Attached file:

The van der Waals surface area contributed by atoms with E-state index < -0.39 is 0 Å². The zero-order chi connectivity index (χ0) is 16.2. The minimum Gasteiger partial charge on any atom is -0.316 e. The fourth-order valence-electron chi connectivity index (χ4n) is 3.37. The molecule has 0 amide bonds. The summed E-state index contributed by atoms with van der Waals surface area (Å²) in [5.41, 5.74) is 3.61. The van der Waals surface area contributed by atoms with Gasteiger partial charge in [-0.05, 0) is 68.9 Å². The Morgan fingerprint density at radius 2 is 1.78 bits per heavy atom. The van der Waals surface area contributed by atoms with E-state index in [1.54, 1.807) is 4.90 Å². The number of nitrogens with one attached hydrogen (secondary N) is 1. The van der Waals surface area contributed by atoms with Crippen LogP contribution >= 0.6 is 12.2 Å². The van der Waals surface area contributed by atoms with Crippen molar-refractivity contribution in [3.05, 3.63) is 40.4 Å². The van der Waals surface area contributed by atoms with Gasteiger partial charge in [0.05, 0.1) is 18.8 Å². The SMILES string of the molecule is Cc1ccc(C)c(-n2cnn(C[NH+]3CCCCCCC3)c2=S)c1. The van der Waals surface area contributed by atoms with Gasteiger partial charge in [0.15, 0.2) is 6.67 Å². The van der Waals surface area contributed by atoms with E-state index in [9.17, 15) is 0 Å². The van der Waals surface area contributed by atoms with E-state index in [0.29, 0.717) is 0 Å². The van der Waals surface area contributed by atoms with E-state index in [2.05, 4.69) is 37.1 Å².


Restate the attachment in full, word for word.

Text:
The van der Waals surface area contributed by atoms with E-state index < -0.39 is 0 Å². The zero-order chi connectivity index (χ0) is 16.2. The minimum Gasteiger partial charge on any atom is -0.316 e. The fourth-order valence-electron chi connectivity index (χ4n) is 3.37. The molecule has 0 amide bonds. The summed E-state index contributed by atoms with van der Waals surface area (Å²) in [5.41, 5.74) is 3.61. The van der Waals surface area contributed by atoms with Gasteiger partial charge in [-0.05, 0) is 68.9 Å². The Morgan fingerprint density at radius 2 is 1.78 bits per heavy atom. The van der Waals surface area contributed by atoms with E-state index in [1.54, 1.807) is 4.90 Å². The number of nitrogens with one attached hydrogen (secondary N) is 1. The van der Waals surface area contributed by atoms with Crippen LogP contribution >= 0.6 is 12.2 Å². The van der Waals surface area contributed by atoms with Crippen molar-refractivity contribution in [3.05, 3.63) is 40.4 Å². The van der Waals surface area contributed by atoms with Gasteiger partial charge in [0.05, 0.1) is 18.8 Å². The SMILES string of the molecule is Cc1ccc(C)c(-n2cnn(C[NH+]3CCCCCCC3)c2=S)c1. The van der Waals surface area contributed by atoms with Gasteiger partial charge in [0.15, 0.2) is 6.67 Å². The van der Waals surface area contributed by atoms with E-state index in [9.17, 15) is 0 Å². The van der Waals surface area contributed by atoms with E-state index in [0.29, 0.717) is 0 Å². The van der Waals surface area contributed by atoms with E-state index in [2.05, 4.69) is 37.1 Å².